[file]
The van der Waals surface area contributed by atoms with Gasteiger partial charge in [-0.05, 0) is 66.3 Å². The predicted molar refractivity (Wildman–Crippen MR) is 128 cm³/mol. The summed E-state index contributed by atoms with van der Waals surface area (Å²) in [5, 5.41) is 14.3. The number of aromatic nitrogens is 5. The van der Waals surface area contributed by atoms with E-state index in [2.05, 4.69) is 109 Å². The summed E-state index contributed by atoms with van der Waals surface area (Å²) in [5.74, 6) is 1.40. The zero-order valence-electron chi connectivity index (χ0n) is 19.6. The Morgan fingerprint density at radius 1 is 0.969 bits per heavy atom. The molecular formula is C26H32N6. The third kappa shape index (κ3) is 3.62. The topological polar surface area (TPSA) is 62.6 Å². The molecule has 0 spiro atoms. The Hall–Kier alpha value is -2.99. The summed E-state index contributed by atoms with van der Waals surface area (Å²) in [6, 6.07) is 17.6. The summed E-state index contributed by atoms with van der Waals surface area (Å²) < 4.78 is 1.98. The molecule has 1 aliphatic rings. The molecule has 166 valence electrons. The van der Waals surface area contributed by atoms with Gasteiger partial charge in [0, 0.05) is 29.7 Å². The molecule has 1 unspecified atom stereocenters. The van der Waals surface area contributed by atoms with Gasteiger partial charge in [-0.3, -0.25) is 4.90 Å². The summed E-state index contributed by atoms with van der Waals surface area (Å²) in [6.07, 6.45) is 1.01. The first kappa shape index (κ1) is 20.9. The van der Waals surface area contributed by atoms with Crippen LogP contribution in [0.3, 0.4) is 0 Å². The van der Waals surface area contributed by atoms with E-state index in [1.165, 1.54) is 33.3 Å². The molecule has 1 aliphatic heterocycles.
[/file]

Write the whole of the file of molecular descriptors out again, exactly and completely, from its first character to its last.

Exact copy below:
The van der Waals surface area contributed by atoms with Gasteiger partial charge in [-0.05, 0) is 66.3 Å². The predicted molar refractivity (Wildman–Crippen MR) is 128 cm³/mol. The summed E-state index contributed by atoms with van der Waals surface area (Å²) in [5, 5.41) is 14.3. The number of aromatic nitrogens is 5. The van der Waals surface area contributed by atoms with E-state index in [2.05, 4.69) is 109 Å². The summed E-state index contributed by atoms with van der Waals surface area (Å²) in [5.74, 6) is 1.40. The zero-order valence-electron chi connectivity index (χ0n) is 19.6. The Morgan fingerprint density at radius 1 is 0.969 bits per heavy atom. The molecular formula is C26H32N6. The third kappa shape index (κ3) is 3.62. The topological polar surface area (TPSA) is 62.6 Å². The molecule has 0 spiro atoms. The Hall–Kier alpha value is -2.99. The summed E-state index contributed by atoms with van der Waals surface area (Å²) in [6, 6.07) is 17.6. The summed E-state index contributed by atoms with van der Waals surface area (Å²) < 4.78 is 1.98. The molecule has 1 aliphatic rings. The molecule has 166 valence electrons. The van der Waals surface area contributed by atoms with Gasteiger partial charge in [0, 0.05) is 29.7 Å². The molecule has 1 unspecified atom stereocenters. The van der Waals surface area contributed by atoms with Gasteiger partial charge in [-0.3, -0.25) is 4.90 Å². The summed E-state index contributed by atoms with van der Waals surface area (Å²) in [6.07, 6.45) is 1.01. The first kappa shape index (κ1) is 20.9. The van der Waals surface area contributed by atoms with Crippen LogP contribution in [0.3, 0.4) is 0 Å². The van der Waals surface area contributed by atoms with E-state index in [1.165, 1.54) is 33.3 Å². The molecule has 1 aliphatic heterocycles.